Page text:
Back to School

Summer is a coveted time for my son to escape from demands of school. Ridge loves his free time and needs it to rest and get bored enough to willingly engage in the world again.
We did not make any trips this summer. We enjoyed going to the river a few times. It was successful because of familiarity, past success, preferred food items, and favorite people.
It may sound silly to think of “fun” in this way but having spent so many years in constant anxiety with forcing and fighting the unwilling child, it is ingrained to my very core.
I managed a few horse camping adventures without the family and this was good for everyone but required a lot of work and planning.
Is it worth it? Yes.
When I was first introduced to ABA , I had some difficulty with the concepts of reinforcement and all the “work” of analyzing behaviors. Part of me thought it was ridiculous and I wanted my child to behave “because he was supposed to”. Although I knew the current plan was not working, I was reluctant to change because I truly felt I was doing the best I could. I was…until my knowledge base expanded and I changed my approach. It was not easy but my new behaviors were reinforced by my son’s new behaviors.
Last week,I overheard Ridge tell his sister that he no longer has Aspergers. I didn’t say anything but later I asked him what he meant. He said that he knows he used to have behavior problems but that they are no longer a part of him. He said that he still has anxiety but he doesn’t let it control him. I asked how he does this and he said he just sees it and remembers that things usually work out better than he feels at the moment.
Wow… He is mindful. He is observing himself. He has mastered what I am try to do with meditation and mind training programs.
Football practice started this week. We had to get up in the dark and I had taken Benadryl for a cold so I was totally out at 6AM. Ridge woke me up and was ready for me to drive him. He was nervous but as he had said, he pushed through.
When I picked him up he was laughing with the other boys. I asked how it went and he said that as soon as he saw his friends, his fear subsided and it went well.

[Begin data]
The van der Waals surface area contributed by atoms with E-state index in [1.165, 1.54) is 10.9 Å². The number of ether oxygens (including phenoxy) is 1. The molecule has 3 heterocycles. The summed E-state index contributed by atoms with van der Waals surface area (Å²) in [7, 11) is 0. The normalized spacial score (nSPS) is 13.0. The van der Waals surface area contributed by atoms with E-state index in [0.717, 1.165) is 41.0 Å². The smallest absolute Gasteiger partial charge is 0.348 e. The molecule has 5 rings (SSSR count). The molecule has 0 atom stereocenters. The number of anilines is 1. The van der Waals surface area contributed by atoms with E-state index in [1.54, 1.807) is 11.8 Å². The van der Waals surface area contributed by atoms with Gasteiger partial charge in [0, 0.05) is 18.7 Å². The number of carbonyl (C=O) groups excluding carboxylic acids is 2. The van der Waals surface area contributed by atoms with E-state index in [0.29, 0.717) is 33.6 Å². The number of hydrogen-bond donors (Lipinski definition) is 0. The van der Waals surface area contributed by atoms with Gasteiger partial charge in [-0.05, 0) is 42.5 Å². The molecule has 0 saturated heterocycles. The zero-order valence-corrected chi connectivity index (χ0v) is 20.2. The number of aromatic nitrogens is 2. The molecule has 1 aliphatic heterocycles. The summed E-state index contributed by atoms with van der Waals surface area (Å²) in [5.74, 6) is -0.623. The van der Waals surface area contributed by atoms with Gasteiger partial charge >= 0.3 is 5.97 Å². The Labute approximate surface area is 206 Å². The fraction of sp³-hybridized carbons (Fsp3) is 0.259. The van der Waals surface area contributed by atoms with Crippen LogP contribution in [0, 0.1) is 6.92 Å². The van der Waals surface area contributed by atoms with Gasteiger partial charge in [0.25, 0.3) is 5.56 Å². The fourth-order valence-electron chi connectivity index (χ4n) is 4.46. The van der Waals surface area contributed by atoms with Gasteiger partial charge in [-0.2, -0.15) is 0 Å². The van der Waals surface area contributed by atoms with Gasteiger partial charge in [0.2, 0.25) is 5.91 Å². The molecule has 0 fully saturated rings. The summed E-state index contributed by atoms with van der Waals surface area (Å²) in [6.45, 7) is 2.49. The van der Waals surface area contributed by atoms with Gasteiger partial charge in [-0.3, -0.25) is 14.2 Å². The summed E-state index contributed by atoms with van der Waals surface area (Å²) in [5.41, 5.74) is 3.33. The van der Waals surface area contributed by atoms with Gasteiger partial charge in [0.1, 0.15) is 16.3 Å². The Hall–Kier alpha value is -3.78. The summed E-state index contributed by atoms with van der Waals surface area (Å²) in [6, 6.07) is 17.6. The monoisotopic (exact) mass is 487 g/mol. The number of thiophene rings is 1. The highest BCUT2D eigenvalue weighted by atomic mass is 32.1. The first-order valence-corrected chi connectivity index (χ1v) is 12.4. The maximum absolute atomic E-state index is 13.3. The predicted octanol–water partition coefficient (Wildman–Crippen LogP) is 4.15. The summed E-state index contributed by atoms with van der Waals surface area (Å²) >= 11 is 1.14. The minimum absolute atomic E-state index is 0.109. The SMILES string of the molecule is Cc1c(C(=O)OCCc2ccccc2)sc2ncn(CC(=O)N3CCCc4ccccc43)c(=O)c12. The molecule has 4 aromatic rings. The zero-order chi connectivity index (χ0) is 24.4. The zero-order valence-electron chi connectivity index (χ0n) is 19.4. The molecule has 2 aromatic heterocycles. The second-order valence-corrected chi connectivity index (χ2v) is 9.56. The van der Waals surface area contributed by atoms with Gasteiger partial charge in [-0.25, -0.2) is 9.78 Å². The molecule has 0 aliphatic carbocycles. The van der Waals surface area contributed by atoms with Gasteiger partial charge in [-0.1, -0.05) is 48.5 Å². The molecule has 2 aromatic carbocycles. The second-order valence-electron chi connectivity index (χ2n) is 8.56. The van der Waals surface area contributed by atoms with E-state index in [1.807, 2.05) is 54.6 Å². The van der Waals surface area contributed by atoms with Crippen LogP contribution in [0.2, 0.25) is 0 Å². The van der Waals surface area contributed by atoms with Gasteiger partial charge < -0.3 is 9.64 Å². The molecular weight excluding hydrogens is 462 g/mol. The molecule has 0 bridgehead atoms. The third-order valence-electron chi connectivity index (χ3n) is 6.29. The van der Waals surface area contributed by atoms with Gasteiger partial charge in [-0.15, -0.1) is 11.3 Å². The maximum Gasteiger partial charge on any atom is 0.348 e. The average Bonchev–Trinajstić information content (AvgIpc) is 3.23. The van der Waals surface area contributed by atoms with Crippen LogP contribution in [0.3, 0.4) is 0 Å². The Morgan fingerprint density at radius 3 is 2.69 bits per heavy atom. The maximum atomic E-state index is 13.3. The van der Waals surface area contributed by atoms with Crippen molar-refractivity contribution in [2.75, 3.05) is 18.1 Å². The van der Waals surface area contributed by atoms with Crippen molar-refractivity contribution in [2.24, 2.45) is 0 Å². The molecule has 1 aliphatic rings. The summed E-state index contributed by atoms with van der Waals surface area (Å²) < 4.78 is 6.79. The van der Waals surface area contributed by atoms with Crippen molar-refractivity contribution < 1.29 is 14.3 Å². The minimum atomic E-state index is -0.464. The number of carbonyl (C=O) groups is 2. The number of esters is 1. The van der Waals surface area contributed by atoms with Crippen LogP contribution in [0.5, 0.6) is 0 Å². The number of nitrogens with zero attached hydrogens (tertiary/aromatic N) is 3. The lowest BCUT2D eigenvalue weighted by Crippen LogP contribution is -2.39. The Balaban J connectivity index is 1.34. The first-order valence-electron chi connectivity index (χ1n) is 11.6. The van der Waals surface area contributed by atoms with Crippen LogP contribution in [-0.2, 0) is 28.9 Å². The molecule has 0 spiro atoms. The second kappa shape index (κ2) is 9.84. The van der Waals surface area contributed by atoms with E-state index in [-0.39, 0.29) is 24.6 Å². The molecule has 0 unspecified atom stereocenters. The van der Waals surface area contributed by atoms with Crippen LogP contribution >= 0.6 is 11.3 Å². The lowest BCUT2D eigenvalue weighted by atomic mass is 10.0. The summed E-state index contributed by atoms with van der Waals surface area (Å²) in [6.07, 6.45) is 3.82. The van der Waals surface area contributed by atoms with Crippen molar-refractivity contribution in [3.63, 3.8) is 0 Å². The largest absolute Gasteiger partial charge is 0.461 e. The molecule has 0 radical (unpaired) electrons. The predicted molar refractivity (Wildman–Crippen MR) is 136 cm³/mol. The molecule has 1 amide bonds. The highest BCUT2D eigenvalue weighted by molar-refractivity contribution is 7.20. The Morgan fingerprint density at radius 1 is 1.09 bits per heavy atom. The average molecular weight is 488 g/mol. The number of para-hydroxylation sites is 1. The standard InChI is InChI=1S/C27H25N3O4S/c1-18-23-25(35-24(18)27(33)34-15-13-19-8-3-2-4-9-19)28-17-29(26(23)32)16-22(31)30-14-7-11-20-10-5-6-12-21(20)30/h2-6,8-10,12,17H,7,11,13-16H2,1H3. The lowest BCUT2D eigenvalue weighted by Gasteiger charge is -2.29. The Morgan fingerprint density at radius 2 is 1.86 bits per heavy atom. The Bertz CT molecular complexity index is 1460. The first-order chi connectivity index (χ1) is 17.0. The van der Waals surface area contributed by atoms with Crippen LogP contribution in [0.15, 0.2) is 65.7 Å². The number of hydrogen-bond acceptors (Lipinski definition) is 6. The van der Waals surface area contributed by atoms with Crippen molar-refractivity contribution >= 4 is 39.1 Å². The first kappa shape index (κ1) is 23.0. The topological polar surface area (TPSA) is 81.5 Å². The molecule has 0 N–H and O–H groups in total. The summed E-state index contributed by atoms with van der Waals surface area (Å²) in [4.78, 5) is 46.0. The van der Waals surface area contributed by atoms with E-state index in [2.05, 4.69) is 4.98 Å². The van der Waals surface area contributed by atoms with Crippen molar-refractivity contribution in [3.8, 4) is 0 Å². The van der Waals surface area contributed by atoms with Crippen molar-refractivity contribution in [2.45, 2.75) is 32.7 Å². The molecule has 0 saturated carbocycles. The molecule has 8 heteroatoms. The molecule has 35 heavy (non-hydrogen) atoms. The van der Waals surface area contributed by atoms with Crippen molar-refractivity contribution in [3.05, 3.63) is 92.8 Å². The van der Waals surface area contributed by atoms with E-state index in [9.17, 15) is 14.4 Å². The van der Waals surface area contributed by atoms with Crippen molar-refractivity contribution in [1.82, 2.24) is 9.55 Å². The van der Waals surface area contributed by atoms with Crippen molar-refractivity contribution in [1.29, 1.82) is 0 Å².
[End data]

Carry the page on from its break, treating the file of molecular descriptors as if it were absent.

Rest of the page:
All the years of pushing him to join in suddenly seemed worth it. The natural reinforcement of friendship has taken over and he no longer plays football with a behavior contingency plan.
He likes it.
He likes his coaches.
He likes his friends.
He likes himself as a member of a group.
He wore his CHS shirt into a restaurant and the manager asked about the team. Ridge seemed a bit confused at first because he has never had a “group” identity. Then the man offered him a job!
We had a great discussion about experiences and how others perceive a person. I was so proud of Ridge for the years and years of work it has taken to stand in such a wonderful spot.
Today, he stepped up a little more in independency. After practice, he went to the school and turned in his paperwork and got his schedule without me. I purposely stayed away until he called.I carefully “felt out” his ability to do this on his own. As I drove in to pick him up there was a traffic back up so I called him and he agreed to walk to the convenience store (something he has always been fearful of doing).
I parked and went in to reinforce this event with a soda. I saw a HUGE refillable drink container and bought it. Sugar is not good for a person but in this instant the novelty and volume was too tempting.
I came out to my car trying to carry this monster cup and Ridge was walking up laughing at the spectacle. He told Maddie later how funny it was to see mom struggling with the gigantic cup.
He didn’t drink all of it and suggested we use it for water.
I still use my computer and laminator to help Ridge. The daily visual schedule has been replaced with his regular school schedule and the school calendar. I did write important dates on a desk calendar for him and he took it to his room and hung it on his wall. We all can use organization. He may be even ahead of his peers at this point.
I am proud of Ridge for his willingness to push through the times he feels so uncomfortable. I am proud of my ABA training too. It helped me to keep perspective and break things into small steps. I learned the value of positive reinforcement and the importance of consistency.